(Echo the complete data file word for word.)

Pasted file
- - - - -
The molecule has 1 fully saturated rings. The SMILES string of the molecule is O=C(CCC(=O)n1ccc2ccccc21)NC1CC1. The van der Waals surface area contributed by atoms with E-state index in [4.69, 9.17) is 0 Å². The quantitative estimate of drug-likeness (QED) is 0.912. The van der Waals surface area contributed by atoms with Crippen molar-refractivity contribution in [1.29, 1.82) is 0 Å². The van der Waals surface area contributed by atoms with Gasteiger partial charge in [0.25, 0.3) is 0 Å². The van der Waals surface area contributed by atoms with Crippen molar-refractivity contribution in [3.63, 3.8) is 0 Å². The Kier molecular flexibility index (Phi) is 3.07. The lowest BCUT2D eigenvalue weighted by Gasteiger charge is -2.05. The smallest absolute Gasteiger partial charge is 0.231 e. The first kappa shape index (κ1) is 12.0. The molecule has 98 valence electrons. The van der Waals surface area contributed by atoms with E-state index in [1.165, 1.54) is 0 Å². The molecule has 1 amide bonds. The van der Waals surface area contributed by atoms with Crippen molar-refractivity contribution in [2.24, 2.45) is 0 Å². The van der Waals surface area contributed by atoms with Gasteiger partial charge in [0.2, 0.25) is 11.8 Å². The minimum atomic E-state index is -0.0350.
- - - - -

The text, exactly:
The molecule has 1 fully saturated rings. The SMILES string of the molecule is O=C(CCC(=O)n1ccc2ccccc21)NC1CC1. The van der Waals surface area contributed by atoms with E-state index in [4.69, 9.17) is 0 Å². The quantitative estimate of drug-likeness (QED) is 0.912. The van der Waals surface area contributed by atoms with Crippen molar-refractivity contribution in [1.29, 1.82) is 0 Å². The van der Waals surface area contributed by atoms with Gasteiger partial charge in [0.25, 0.3) is 0 Å². The van der Waals surface area contributed by atoms with Crippen molar-refractivity contribution in [3.63, 3.8) is 0 Å². The Kier molecular flexibility index (Phi) is 3.07. The lowest BCUT2D eigenvalue weighted by Gasteiger charge is -2.05. The smallest absolute Gasteiger partial charge is 0.231 e. The first kappa shape index (κ1) is 12.0. The molecule has 98 valence electrons. The van der Waals surface area contributed by atoms with E-state index in [1.165, 1.54) is 0 Å². The molecule has 1 amide bonds. The van der Waals surface area contributed by atoms with Crippen molar-refractivity contribution in [2.24, 2.45) is 0 Å². The van der Waals surface area contributed by atoms with Gasteiger partial charge in [0.2, 0.25) is 11.8 Å². The minimum atomic E-state index is -0.0350.